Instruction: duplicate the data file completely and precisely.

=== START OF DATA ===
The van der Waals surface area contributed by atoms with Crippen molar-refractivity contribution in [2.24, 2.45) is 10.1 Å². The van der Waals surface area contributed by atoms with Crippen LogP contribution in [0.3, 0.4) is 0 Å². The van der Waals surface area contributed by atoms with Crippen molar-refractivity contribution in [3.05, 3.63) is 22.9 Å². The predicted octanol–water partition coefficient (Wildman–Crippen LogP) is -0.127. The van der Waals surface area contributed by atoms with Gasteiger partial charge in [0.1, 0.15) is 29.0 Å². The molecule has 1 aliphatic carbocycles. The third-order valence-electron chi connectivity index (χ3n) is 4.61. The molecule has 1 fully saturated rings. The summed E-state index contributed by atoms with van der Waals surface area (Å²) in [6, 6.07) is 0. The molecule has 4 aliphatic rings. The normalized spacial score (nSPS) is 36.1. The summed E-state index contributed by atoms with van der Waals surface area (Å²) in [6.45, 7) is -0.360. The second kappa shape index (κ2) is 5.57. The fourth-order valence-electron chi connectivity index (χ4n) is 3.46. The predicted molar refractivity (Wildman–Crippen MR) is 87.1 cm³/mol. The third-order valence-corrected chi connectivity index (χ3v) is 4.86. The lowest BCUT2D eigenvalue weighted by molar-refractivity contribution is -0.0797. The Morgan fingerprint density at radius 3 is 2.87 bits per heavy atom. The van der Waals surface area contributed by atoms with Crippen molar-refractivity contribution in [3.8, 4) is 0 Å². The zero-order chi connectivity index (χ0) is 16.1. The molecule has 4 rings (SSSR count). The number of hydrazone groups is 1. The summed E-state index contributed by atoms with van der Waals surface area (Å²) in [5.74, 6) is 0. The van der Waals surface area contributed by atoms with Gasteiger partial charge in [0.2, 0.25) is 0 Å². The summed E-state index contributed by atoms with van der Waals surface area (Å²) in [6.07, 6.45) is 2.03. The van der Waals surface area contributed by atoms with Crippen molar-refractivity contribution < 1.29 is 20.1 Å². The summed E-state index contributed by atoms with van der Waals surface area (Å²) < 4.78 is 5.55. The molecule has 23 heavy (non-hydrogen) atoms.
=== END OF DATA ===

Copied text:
The van der Waals surface area contributed by atoms with Crippen molar-refractivity contribution in [2.24, 2.45) is 10.1 Å². The van der Waals surface area contributed by atoms with Crippen LogP contribution in [0.3, 0.4) is 0 Å². The van der Waals surface area contributed by atoms with Crippen molar-refractivity contribution in [3.05, 3.63) is 22.9 Å². The predicted octanol–water partition coefficient (Wildman–Crippen LogP) is -0.127. The van der Waals surface area contributed by atoms with Gasteiger partial charge in [0.1, 0.15) is 29.0 Å². The molecule has 1 aliphatic carbocycles. The third-order valence-electron chi connectivity index (χ3n) is 4.61. The molecule has 1 fully saturated rings. The summed E-state index contributed by atoms with van der Waals surface area (Å²) in [6, 6.07) is 0. The molecule has 4 aliphatic rings. The normalized spacial score (nSPS) is 36.1. The summed E-state index contributed by atoms with van der Waals surface area (Å²) in [6.45, 7) is -0.360. The second kappa shape index (κ2) is 5.57. The fourth-order valence-electron chi connectivity index (χ4n) is 3.46. The predicted molar refractivity (Wildman–Crippen MR) is 87.1 cm³/mol. The third-order valence-corrected chi connectivity index (χ3v) is 4.86. The lowest BCUT2D eigenvalue weighted by molar-refractivity contribution is -0.0797. The Morgan fingerprint density at radius 3 is 2.87 bits per heavy atom. The van der Waals surface area contributed by atoms with Crippen molar-refractivity contribution in [3.8, 4) is 0 Å². The zero-order chi connectivity index (χ0) is 16.1. The molecule has 4 rings (SSSR count). The number of hydrazone groups is 1. The summed E-state index contributed by atoms with van der Waals surface area (Å²) in [5.74, 6) is 0. The van der Waals surface area contributed by atoms with Gasteiger partial charge in [0.2, 0.25) is 0 Å². The summed E-state index contributed by atoms with van der Waals surface area (Å²) in [6.07, 6.45) is 2.03. The van der Waals surface area contributed by atoms with Crippen molar-refractivity contribution < 1.29 is 20.1 Å². The summed E-state index contributed by atoms with van der Waals surface area (Å²) < 4.78 is 5.55. The molecule has 23 heavy (non-hydrogen) atoms.